photo of john f kennedy on crutches
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John F. Kennedy

No. 35 (1961-1963) Kennedy had many illnesses as a child, including scarlet fever, diphtheria, and asthma. But his most serious health problem was Addison's disease, a life-threatening condition in which your immune system attacks your adrenal glands and they don't make enough hormones. When he was diagnosed around age 30, his doctor gave him less than a year to live. He took steroids regularly as treatment until he was killed 15 years later in 1963.

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illustration of george washington on deathbed
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George Washington

No. 1 (1789-1797) Two years after leaving office, when Washington was 67 and otherwise healthy, he woke in the night with a sore throat and trouble breathing. As treatment, his doctors took more than a half-gallon of blood from him during four "bleedings." This was standard at the time, but it definitely didn't work. He got much worse and died less than 24 hours later. Medical experts think he may have had a severe infection of the larynx (voice box).

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photo of grover cleveland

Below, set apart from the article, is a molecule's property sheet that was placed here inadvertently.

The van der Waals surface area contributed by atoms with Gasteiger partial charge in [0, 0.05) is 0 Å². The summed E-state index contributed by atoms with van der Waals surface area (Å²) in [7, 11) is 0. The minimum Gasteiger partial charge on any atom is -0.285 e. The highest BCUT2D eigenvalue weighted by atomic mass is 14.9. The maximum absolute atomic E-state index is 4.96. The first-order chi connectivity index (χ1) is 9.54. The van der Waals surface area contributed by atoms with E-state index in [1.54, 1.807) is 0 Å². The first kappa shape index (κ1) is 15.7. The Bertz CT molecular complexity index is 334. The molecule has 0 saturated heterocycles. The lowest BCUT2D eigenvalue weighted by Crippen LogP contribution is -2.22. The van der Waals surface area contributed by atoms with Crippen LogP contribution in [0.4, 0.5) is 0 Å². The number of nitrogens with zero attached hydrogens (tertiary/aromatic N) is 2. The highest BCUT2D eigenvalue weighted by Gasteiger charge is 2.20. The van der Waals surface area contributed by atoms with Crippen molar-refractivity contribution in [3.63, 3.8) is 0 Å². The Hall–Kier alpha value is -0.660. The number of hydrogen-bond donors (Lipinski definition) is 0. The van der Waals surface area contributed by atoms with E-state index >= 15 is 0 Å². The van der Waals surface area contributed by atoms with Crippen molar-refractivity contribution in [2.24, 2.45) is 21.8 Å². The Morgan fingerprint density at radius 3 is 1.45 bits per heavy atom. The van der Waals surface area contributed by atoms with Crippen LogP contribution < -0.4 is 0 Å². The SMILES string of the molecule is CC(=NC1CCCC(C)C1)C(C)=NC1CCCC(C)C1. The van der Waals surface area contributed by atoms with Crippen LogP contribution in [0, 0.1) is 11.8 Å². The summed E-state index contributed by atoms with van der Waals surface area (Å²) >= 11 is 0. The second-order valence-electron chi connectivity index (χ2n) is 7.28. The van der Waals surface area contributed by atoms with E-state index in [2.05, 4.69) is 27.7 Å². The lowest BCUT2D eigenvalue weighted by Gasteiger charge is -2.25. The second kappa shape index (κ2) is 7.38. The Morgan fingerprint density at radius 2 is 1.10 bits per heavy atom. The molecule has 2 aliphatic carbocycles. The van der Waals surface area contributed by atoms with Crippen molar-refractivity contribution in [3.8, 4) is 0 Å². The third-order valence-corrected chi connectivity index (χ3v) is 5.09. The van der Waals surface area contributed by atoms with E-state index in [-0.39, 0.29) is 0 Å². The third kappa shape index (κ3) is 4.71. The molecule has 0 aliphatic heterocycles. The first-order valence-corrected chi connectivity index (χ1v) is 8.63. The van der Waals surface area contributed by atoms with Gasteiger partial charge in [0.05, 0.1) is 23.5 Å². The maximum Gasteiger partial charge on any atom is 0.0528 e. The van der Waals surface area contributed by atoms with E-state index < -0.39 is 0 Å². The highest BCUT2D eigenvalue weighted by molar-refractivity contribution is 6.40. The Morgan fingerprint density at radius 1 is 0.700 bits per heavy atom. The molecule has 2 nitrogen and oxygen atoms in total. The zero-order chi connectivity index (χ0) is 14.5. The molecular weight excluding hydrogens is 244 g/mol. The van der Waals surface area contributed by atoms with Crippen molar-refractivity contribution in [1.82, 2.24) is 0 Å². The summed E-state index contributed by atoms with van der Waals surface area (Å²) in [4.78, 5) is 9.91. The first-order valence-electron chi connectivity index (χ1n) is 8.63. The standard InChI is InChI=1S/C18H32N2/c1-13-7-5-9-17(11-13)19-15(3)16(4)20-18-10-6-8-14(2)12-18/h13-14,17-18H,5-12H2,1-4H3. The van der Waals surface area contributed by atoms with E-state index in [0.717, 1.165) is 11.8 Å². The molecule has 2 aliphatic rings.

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Grover Cleveland

No. 22 (1885-1889), No. 24 (1893-1897) In May 1893, in a cover-up that's hard to imagine in today's 24-hour news cycle, doctors secretly boarded Cleveland's personal yacht and removed a cancerous growth from the roof of his mouth. The operation was a success. He lived another 15 years and died of a heart attack in 1908 at the age of 71.

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photo of abraham lincoln
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Abraham Lincoln

No. 16 (1861-1865) Researchers have debated the reason for Lincoln's unusually long, thin hands, feet, face, and neck for decades. One newer theory is that he may have inherited a condition from his mother called multiple endocrine neoplasia type 2. It affects the glands that make hormones and can cause problems with your muscles, joints, and digestive system. It also can cause cancer. We may never know for sure. Lincoln was assassinated in 1865.

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illustration of andrew jackson
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Andrew Jackson

No. 7 (1829-1837) This hot-headed president was involved in many duels and battles during his life and was generally in poor health. In 1832, a bullet left in Jackson's arm from a gunfight 20 years earlier began to cause him intense pain. Jackson gritted his teeth as the surgeon made a cut, squeezed his arm, and popped the bullet out. His overall health improved afterward, leading his doctor to believe the bullet may have been causing lead poisoning.

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photo of franklin delano roosevelt in wheelchair
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Franklin D. Roosevelt

No. 32 (1933-1945) The Secret Service went to great lengths to hide it, but Roosevelt was paralyzed in both legs after he got polio in 1921 at age 39 -- well before he became president. His wife Eleanor said the disease was a blessing in disguise because it "gave him strength and courage he had not had before."